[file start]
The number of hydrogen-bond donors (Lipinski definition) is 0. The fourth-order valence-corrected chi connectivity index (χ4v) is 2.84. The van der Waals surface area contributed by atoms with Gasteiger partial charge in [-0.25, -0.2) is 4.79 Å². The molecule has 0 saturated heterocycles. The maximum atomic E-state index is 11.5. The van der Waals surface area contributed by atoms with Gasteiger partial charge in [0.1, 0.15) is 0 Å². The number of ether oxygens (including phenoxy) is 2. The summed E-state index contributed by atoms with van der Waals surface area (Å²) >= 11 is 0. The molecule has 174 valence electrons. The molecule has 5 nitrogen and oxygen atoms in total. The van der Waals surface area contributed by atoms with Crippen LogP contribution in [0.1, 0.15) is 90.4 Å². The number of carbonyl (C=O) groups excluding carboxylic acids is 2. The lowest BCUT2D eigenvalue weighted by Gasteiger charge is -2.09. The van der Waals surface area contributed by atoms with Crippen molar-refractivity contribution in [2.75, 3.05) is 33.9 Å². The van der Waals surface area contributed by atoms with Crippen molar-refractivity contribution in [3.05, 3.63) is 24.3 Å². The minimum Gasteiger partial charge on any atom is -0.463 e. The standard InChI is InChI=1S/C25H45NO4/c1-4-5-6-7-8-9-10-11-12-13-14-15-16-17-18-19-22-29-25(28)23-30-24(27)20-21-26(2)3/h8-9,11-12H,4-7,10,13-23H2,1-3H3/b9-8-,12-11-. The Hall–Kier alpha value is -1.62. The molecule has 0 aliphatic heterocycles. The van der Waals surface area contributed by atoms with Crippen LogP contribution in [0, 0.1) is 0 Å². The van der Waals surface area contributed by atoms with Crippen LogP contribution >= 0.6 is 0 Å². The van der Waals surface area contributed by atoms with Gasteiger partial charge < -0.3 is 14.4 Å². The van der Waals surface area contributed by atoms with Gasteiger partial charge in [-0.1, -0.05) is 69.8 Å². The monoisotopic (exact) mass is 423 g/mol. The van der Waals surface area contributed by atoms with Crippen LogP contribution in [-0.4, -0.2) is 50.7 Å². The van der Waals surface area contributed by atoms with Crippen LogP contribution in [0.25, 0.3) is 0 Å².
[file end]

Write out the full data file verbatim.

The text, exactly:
The number of hydrogen-bond donors (Lipinski definition) is 0. The fourth-order valence-corrected chi connectivity index (χ4v) is 2.84. The van der Waals surface area contributed by atoms with Gasteiger partial charge in [-0.25, -0.2) is 4.79 Å². The molecule has 0 saturated heterocycles. The maximum atomic E-state index is 11.5. The van der Waals surface area contributed by atoms with Gasteiger partial charge in [0.1, 0.15) is 0 Å². The number of ether oxygens (including phenoxy) is 2. The summed E-state index contributed by atoms with van der Waals surface area (Å²) >= 11 is 0. The molecule has 174 valence electrons. The molecule has 5 nitrogen and oxygen atoms in total. The van der Waals surface area contributed by atoms with Crippen LogP contribution in [0.1, 0.15) is 90.4 Å². The number of carbonyl (C=O) groups excluding carboxylic acids is 2. The lowest BCUT2D eigenvalue weighted by Gasteiger charge is -2.09. The van der Waals surface area contributed by atoms with Crippen molar-refractivity contribution in [2.75, 3.05) is 33.9 Å². The van der Waals surface area contributed by atoms with Crippen molar-refractivity contribution in [3.05, 3.63) is 24.3 Å². The minimum Gasteiger partial charge on any atom is -0.463 e. The standard InChI is InChI=1S/C25H45NO4/c1-4-5-6-7-8-9-10-11-12-13-14-15-16-17-18-19-22-29-25(28)23-30-24(27)20-21-26(2)3/h8-9,11-12H,4-7,10,13-23H2,1-3H3/b9-8-,12-11-. The Hall–Kier alpha value is -1.62. The molecule has 0 aliphatic heterocycles. The van der Waals surface area contributed by atoms with Crippen LogP contribution in [0, 0.1) is 0 Å². The van der Waals surface area contributed by atoms with Crippen LogP contribution >= 0.6 is 0 Å². The van der Waals surface area contributed by atoms with Gasteiger partial charge < -0.3 is 14.4 Å². The van der Waals surface area contributed by atoms with Gasteiger partial charge in [-0.1, -0.05) is 69.8 Å². The monoisotopic (exact) mass is 423 g/mol. The van der Waals surface area contributed by atoms with Crippen LogP contribution in [-0.4, -0.2) is 50.7 Å². The van der Waals surface area contributed by atoms with Crippen LogP contribution in [0.25, 0.3) is 0 Å².